JOURNAL ARTICLE

Genome based cell population heterogeneity promotes tumorigenicity: the evolutionary mechanism of cancer

Christine J Ye, Joshua B Stevens, Guo Liu, Steven W Bremer, Aruna S Jaiswal, Karen J Ye, Ming-Fong Lin, Lesley Lawrenson, Wayne D Lancaster, Markku Kurkinen, Joshua D Liao, C Gary Gairola, Malathy P V Shekhar, Satya Narayan, Fred R Miller, Henry H Q Heng
Journal of Cellular Physiology 2009, 219 (2): 288-300
19115235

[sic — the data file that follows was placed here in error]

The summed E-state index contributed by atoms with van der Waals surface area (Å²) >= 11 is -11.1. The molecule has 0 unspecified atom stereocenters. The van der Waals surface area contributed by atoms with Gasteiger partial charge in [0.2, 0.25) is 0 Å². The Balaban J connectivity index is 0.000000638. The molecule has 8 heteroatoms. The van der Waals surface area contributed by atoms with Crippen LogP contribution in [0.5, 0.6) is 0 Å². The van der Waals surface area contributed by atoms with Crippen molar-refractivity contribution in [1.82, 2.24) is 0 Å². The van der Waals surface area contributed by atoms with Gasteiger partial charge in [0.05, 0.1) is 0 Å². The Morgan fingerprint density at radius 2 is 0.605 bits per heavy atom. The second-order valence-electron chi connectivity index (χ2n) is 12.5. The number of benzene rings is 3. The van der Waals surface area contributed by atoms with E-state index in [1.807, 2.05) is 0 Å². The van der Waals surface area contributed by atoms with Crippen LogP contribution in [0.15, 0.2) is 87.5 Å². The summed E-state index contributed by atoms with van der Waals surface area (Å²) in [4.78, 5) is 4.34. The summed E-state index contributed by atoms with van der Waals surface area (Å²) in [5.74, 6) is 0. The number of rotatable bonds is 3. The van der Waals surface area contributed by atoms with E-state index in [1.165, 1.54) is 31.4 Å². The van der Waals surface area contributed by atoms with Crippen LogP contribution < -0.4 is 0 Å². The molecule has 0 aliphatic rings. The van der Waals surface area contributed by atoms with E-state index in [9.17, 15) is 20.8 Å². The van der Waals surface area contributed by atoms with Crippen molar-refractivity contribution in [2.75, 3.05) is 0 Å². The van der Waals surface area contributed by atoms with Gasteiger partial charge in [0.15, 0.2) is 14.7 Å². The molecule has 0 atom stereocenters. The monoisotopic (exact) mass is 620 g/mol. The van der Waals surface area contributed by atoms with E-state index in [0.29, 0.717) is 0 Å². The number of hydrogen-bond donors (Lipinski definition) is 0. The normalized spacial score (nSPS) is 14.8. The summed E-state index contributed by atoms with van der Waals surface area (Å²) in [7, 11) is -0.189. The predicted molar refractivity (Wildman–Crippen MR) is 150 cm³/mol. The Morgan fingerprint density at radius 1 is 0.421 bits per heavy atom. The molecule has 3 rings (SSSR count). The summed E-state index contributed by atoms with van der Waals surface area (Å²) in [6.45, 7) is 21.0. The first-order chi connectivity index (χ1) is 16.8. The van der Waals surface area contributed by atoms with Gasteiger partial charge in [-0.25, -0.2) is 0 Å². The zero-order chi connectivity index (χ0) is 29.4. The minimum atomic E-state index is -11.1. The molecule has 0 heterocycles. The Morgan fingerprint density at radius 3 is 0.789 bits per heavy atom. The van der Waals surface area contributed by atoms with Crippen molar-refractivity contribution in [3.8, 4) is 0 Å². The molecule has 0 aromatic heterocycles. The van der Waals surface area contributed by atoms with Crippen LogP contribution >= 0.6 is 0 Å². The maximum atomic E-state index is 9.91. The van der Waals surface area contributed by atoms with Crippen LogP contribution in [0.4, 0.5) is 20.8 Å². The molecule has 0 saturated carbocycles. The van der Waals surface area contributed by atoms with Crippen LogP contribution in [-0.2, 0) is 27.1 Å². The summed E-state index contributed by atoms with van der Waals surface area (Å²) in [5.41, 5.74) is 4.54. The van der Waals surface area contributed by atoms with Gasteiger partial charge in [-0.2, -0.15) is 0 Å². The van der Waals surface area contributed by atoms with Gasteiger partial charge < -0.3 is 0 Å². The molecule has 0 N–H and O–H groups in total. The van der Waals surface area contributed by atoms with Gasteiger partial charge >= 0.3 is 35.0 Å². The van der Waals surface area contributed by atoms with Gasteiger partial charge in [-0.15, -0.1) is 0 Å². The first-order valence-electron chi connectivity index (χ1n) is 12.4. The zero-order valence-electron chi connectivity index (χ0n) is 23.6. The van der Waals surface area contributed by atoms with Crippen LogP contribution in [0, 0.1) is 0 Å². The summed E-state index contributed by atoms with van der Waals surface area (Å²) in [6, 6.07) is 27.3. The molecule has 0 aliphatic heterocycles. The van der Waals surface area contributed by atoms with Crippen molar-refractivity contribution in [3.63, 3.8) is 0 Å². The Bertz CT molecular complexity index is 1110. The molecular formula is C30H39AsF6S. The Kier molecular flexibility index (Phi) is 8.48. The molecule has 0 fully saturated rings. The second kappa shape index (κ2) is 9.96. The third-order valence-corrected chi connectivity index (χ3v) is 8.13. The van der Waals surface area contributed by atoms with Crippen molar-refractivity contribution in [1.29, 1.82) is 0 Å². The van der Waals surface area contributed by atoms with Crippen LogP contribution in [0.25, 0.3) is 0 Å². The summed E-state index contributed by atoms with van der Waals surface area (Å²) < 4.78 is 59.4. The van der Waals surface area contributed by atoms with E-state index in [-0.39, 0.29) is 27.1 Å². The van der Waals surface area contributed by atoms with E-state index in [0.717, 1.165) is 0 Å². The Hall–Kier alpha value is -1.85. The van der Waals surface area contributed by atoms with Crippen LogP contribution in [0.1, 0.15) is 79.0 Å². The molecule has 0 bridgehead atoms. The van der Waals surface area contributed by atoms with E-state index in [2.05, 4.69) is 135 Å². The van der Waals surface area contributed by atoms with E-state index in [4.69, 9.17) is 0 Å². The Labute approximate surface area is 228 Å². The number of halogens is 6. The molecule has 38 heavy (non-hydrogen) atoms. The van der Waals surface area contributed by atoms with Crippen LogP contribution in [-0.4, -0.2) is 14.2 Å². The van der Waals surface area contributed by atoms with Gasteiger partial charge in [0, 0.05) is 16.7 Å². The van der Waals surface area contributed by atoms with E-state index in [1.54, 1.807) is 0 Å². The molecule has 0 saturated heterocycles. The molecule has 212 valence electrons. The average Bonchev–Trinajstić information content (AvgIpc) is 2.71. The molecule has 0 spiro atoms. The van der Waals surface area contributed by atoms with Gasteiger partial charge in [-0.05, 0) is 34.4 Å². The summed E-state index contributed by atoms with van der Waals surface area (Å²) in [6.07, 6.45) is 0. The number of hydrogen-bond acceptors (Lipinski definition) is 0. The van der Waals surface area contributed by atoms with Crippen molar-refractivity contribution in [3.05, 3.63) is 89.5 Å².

Cancer progression represents an evolutionary process where overall genome level changes reflect system instability and serve as a driving force for evolving new systems. To illustrate this principle it must be demonstrated that karyotypic heterogeneity (population diversity) directly contributes to tumorigenicity. Five well characterized in vitro tumor progression models representing various types of cancers were selected for such an analysis. The tumorigenicity of each model has been linked to different molecular pathways, and there is no common molecular mechanism shared among them. According to our hypothesis that genome level heterogeneity is a key to cancer evolution, we expect to reveal that the common link of tumorigenicity between these diverse models is elevated genome diversity. Spectral karyotyping (SKY) was used to compare the degree of karyotypic heterogeneity displayed in various sublines of these five models. The cell population diversity was determined by scoring type and frequencies of clonal and non-clonal chromosome aberrations (CCAs and NCCAs). The tumorigenicity of these models has been separately analyzed. As expected, the highest level of NCCAs was detected coupled with the strongest tumorigenicity among all models analyzed. The karyotypic heterogeneity of both benign hyperplastic lesions and premalignant dysplastic tissues were further analyzed to support this conclusion. This common link between elevated NCCAs and increased tumorigenicity suggests an evolutionary causative relationship between system instability, population diversity, and cancer evolution. This study reconciles the difference between evolutionary and molecular mechanisms of cancer and suggests that NCCAs can serve as a biomarker to monitor the probability of cancer progression.

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